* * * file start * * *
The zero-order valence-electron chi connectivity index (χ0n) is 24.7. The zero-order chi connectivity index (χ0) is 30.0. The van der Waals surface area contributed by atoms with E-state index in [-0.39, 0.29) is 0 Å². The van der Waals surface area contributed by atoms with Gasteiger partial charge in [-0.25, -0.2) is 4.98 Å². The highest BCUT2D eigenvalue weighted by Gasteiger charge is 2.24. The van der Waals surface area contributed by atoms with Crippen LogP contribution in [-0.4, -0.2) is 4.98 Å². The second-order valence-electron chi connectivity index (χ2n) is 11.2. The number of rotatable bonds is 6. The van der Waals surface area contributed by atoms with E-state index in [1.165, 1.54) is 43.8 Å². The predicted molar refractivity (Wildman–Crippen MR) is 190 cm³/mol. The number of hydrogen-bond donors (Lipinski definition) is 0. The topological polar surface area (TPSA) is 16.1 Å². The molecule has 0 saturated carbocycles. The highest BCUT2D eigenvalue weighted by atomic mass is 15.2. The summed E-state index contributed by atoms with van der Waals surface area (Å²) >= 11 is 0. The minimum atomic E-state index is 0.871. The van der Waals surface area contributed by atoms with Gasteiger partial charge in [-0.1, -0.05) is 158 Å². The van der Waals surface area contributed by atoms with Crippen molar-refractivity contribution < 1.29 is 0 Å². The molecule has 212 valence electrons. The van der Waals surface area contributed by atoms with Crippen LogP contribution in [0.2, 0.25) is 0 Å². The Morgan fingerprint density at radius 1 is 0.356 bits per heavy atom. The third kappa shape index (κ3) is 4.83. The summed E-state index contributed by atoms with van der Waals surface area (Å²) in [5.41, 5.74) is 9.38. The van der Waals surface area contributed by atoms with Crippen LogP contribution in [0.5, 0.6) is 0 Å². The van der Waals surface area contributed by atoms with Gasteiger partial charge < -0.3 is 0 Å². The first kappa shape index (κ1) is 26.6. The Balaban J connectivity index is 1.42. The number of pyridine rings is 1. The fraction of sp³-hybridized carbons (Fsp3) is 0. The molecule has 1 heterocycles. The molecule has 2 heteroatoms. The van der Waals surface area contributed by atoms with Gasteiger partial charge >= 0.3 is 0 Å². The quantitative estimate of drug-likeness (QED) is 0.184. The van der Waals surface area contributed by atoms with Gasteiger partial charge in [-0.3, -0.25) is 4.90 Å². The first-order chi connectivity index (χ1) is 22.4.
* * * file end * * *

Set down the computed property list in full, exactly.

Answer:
The zero-order valence-electron chi connectivity index (χ0n) is 24.7. The zero-order chi connectivity index (χ0) is 30.0. The van der Waals surface area contributed by atoms with E-state index in [-0.39, 0.29) is 0 Å². The van der Waals surface area contributed by atoms with Gasteiger partial charge in [-0.25, -0.2) is 4.98 Å². The highest BCUT2D eigenvalue weighted by Gasteiger charge is 2.24. The van der Waals surface area contributed by atoms with Crippen LogP contribution in [-0.4, -0.2) is 4.98 Å². The second-order valence-electron chi connectivity index (χ2n) is 11.2. The number of rotatable bonds is 6. The van der Waals surface area contributed by atoms with E-state index in [1.165, 1.54) is 43.8 Å². The predicted molar refractivity (Wildman–Crippen MR) is 190 cm³/mol. The number of hydrogen-bond donors (Lipinski definition) is 0. The topological polar surface area (TPSA) is 16.1 Å². The molecule has 0 saturated carbocycles. The highest BCUT2D eigenvalue weighted by atomic mass is 15.2. The summed E-state index contributed by atoms with van der Waals surface area (Å²) >= 11 is 0. The minimum atomic E-state index is 0.871. The van der Waals surface area contributed by atoms with Gasteiger partial charge in [-0.1, -0.05) is 158 Å². The van der Waals surface area contributed by atoms with Crippen molar-refractivity contribution < 1.29 is 0 Å². The molecule has 212 valence electrons. The van der Waals surface area contributed by atoms with Crippen LogP contribution in [0.2, 0.25) is 0 Å². The Morgan fingerprint density at radius 1 is 0.356 bits per heavy atom. The third kappa shape index (κ3) is 4.83. The summed E-state index contributed by atoms with van der Waals surface area (Å²) in [5.41, 5.74) is 9.38. The van der Waals surface area contributed by atoms with Crippen LogP contribution in [0.5, 0.6) is 0 Å². The van der Waals surface area contributed by atoms with Gasteiger partial charge < -0.3 is 0 Å². The first kappa shape index (κ1) is 26.6. The Balaban J connectivity index is 1.42. The number of pyridine rings is 1. The fraction of sp³-hybridized carbons (Fsp3) is 0. The molecule has 1 heterocycles. The molecule has 2 heteroatoms. The van der Waals surface area contributed by atoms with Gasteiger partial charge >= 0.3 is 0 Å². The quantitative estimate of drug-likeness (QED) is 0.184. The van der Waals surface area contributed by atoms with Gasteiger partial charge in [-0.3, -0.25) is 4.90 Å². The first-order chi connectivity index (χ1) is 22.4.